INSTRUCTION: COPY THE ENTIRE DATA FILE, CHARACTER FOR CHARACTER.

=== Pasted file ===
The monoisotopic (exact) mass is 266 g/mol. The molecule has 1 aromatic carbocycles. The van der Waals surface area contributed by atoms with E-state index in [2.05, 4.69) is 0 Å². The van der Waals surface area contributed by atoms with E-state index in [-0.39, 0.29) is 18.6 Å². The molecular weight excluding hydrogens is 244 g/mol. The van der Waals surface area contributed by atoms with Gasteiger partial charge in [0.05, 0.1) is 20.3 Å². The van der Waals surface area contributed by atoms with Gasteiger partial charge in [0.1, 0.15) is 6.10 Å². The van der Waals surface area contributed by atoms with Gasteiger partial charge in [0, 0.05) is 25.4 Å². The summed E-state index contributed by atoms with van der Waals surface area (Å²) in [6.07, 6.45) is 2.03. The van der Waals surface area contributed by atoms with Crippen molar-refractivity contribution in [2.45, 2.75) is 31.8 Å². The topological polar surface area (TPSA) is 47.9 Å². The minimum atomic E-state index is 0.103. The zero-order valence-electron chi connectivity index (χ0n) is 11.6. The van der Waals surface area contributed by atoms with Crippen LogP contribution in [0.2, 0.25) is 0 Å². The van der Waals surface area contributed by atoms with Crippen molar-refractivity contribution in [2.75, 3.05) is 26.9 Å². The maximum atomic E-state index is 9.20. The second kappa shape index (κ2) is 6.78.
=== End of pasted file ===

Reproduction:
The monoisotopic (exact) mass is 266 g/mol. The molecule has 1 aromatic carbocycles. The van der Waals surface area contributed by atoms with E-state index in [2.05, 4.69) is 0 Å². The van der Waals surface area contributed by atoms with E-state index in [-0.39, 0.29) is 18.6 Å². The molecular weight excluding hydrogens is 244 g/mol. The van der Waals surface area contributed by atoms with Gasteiger partial charge in [0.05, 0.1) is 20.3 Å². The van der Waals surface area contributed by atoms with Gasteiger partial charge in [0.1, 0.15) is 6.10 Å². The van der Waals surface area contributed by atoms with Gasteiger partial charge in [0, 0.05) is 25.4 Å². The summed E-state index contributed by atoms with van der Waals surface area (Å²) in [6.07, 6.45) is 2.03. The van der Waals surface area contributed by atoms with Crippen molar-refractivity contribution in [2.45, 2.75) is 31.8 Å². The topological polar surface area (TPSA) is 47.9 Å². The minimum atomic E-state index is 0.103. The zero-order valence-electron chi connectivity index (χ0n) is 11.6. The van der Waals surface area contributed by atoms with Crippen LogP contribution in [0.2, 0.25) is 0 Å². The van der Waals surface area contributed by atoms with Crippen molar-refractivity contribution in [2.75, 3.05) is 26.9 Å². The maximum atomic E-state index is 9.20. The second kappa shape index (κ2) is 6.78.